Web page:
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Law Educator, Esq.
Law Educator, Esq., Lawyer
Category: Criminal Law
Satisfied Customers: 117460
Experience:  Attorney with over 20 years law enforcement, prosecution, civil rights and defense experience
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In a domestic violence case presented to a police officer by

Customer Question

In a domestic violence case presented to a police officer by a man claiming to be harassed / stalked by an abundance of emails from his ex-girlfriend, but also where there has been zero physical violence or threats used, is there case precedent pointing to the duty of a domestic violence arrest to mandate an officer interviewing BOTH parties. In this case, the man's word was taken and an arrest was made, but had the officer taken a moment to interview the woman, he would have been informed of her legitimate reason for sending these emails - she was requesting a single father to stop abusing pills and alcohol while driving / caring for his children, and her duty of care for these children, while not rising to the level of a state mandated reporter, was legitimate as he placed the children in her care for several hours on a daily basis over the course of months.
Submitted: 1 year ago.
Category: Criminal Law
Customer: replied 1 year ago.
This was a warrantless arrest. When the officer called the woman on a Sunday - ONE phone call - in which he informed her no matter what she said an arrest was occurring - (this came with not a single warning call which is usually protocol in instances of harassment between intimates where there has been no violence) the woman and her attorney informed the officer of her legitimate reason for emailing the gentleman. These also informed the officer another alarming factor was the man's refusal to respond to her concerns regarding his substance abuse, but ALSO because she had found STD medication in his apartment and she was worried he had exposed her to a sexually transmitted disease. Alas there is no criminal recourse in the justice system for the silent treatment, but in this case the man's refusal to answer seems more criminal than the woman's conduct of questioning. Shockingly the criminal case was written up, the woman was arrested, and there was not a single word mentioned with respect to any of this exculpatory information. While it is a realistic, unavoidable fact that officers often make arrests and write up criminal complaints without including exculpatory factors they had in their knowledge, I am still asking if there is any case precedent where officers HAVE been held to this higher standard, and if there are any arrest procedure laws which would the woman in stating her defense.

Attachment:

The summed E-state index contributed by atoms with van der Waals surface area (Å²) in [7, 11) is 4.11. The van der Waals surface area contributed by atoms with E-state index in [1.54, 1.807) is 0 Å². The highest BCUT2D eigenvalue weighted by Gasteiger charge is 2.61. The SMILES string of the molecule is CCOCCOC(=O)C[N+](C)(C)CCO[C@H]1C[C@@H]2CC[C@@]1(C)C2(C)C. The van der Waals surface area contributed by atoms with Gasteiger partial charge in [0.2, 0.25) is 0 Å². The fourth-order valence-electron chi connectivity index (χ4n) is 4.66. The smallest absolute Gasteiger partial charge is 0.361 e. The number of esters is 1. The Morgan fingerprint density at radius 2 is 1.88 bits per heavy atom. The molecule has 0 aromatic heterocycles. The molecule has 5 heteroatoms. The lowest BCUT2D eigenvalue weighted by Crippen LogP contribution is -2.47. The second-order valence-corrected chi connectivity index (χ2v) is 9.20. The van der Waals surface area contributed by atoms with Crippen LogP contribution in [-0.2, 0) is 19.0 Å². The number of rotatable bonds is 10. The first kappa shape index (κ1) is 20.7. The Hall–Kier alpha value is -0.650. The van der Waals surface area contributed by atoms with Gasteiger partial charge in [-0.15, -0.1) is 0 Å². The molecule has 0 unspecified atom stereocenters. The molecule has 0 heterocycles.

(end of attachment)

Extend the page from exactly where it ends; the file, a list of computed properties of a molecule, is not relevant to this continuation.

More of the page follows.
Customer: replied 1 year ago.
Posted by JustAnswer at customer's request) Hello. I would like to request the following Expert Service(s) from you: Live Phone Call. Let me know if you need more information, or send me the service offer(s) so we can proceed.
Expert:  Zoey_ JD replied 1 year ago.


It seems to me I've answered something along these lines before for you. Were you looking for a second opinion? If so, let me know and I'll opt out.

Customer: replied 1 year ago.
Expert:  Zoey_ JD replied 1 year ago.

Okay. Will do.

Expert:  Law Educator, Esq. replied 1 year ago.
Thank you for your question. I look forward to working with you to provide you the information you are seeking for educational purposes only.